You know,” I said, as we were stumbling around wide-eyed through Shinagawa, “the bottle bar is selling Hibiki 17 for around 23,000 yen [about $220]. If we’d had two whiskies apiece at the hotel, we’d already be in for exactly that much. It’s not a bad deal.” This was drunk logic, and made absolutely no sense. It was also partially driven by the fact that I was already pretty inebriated, and was losing my ability to type Japanese into my phone and find a suitable alternative location. Fortunately (or not), my friend was at approximately the same level of logical functioning…which is probably how we found our way back to Plum Bar.
Our waitresses were a Japanese woman who lived just north of Tokyo, and a Chinese permanent resident with an almost indiscernible accent to her Japanese. I feel guilty that I can’t tell you more about them, but I largely left the memories of our conversation in that bottle of Hibiki. I could never quite tell if the two were happy for the lull in the otherwise customer-less evening, or pissed that a couple of inebriated Americans had weaseled their way into a bar with no English menus. I spent a good hour acting as interpreter for my companion, whose Japanese is about as good as my Swahili — a task I found more bothersome the more drunk I became.
As I sat there drinking far more than my sensible friend, I kept justifying the cost of this folly in my head. The bar sold us the bottle for around 23,000 yen — about half of what it goes for retail. Our 4000 yen a head sitting fee (ouch) brought our final tab, with tax, to around 34,000 yen. Meaning, even if we both came back once more to finish the bottle off before next year rolled around, we’d be walking away having had a full bottle of Hibiki 17 for about what we wouldn’t paid to quaff it down in our hotel room. Once you factor in the life experience factor of having a fun story to share at dinner parties, I’d say we practically stole that bottle. (Actually, as of this writing, the charge still hasn’t appeared on my credit card, so we may, in fact, have stolen it. I’ll let you know when I go back to Tokyo this month whether there’s a warrant out for my arrest.)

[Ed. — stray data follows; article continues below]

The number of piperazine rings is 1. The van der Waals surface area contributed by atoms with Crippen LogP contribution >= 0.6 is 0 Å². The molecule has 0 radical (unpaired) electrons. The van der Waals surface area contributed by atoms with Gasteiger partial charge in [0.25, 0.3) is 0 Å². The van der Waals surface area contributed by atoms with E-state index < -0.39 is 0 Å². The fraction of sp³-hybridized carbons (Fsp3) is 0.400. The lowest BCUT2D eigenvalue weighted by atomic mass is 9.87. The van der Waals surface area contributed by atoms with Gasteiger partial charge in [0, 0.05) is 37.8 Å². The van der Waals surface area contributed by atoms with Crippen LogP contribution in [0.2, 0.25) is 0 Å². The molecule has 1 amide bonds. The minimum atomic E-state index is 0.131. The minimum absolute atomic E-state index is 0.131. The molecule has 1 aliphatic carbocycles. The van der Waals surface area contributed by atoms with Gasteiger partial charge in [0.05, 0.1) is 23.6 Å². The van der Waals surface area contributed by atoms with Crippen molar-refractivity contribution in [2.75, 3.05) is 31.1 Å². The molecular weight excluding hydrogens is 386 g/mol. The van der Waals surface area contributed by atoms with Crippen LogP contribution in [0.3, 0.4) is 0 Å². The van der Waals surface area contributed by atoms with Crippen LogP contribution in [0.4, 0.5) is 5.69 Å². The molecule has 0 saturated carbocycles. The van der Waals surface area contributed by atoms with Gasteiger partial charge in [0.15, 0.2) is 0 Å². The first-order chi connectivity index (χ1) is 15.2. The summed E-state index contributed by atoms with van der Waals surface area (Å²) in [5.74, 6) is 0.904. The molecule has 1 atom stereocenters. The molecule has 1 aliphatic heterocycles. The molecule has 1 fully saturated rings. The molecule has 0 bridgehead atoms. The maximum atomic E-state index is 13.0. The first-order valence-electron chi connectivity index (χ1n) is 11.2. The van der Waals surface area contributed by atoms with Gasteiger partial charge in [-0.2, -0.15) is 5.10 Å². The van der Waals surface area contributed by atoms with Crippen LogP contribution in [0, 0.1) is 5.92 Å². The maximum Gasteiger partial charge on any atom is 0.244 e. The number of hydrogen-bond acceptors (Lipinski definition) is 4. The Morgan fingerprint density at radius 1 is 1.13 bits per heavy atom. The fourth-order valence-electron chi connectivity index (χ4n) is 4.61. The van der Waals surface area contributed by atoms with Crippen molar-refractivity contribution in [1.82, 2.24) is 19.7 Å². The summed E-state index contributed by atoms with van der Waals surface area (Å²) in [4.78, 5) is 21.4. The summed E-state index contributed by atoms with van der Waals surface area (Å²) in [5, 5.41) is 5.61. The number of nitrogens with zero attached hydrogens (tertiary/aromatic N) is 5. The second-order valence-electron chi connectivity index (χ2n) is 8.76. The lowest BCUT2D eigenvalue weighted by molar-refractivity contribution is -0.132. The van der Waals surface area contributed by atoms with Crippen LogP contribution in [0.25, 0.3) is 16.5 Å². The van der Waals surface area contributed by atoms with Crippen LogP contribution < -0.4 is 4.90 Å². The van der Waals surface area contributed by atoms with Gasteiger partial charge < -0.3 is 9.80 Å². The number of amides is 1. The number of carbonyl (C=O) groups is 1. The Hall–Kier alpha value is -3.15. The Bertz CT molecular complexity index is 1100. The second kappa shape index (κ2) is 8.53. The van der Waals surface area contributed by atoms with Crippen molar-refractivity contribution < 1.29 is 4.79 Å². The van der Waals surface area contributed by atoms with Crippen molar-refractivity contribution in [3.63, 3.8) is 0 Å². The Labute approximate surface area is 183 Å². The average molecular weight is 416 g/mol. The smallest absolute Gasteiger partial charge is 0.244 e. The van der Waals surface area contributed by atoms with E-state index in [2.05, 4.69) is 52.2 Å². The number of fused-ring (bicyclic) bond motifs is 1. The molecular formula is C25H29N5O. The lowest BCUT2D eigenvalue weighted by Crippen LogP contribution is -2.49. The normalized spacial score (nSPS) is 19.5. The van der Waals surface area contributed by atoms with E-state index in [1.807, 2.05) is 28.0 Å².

We left the bar with our Hibiki 17 half demolished. Our Japanese waitress had us write our names on a tag, and she lovingly set the bottle aside in their storage room, where it sits awaiting our return. Part of me thinks about going for a small tipple when I go back to Tokyo at the end of this month. The baller in me, however, wants to wait until the top of 2019, well past September’s stop-sell date, when I can return and slowly sip from what may, for the time being, be the last bottle of Hibiki 17 Year left in the Land of the Rising Sun.
I'm the publisher of Unseen Japan. I hold an N1 Certification in the Japanese Language Proficiency Test, and am married to a wonderful woman from Tokyo.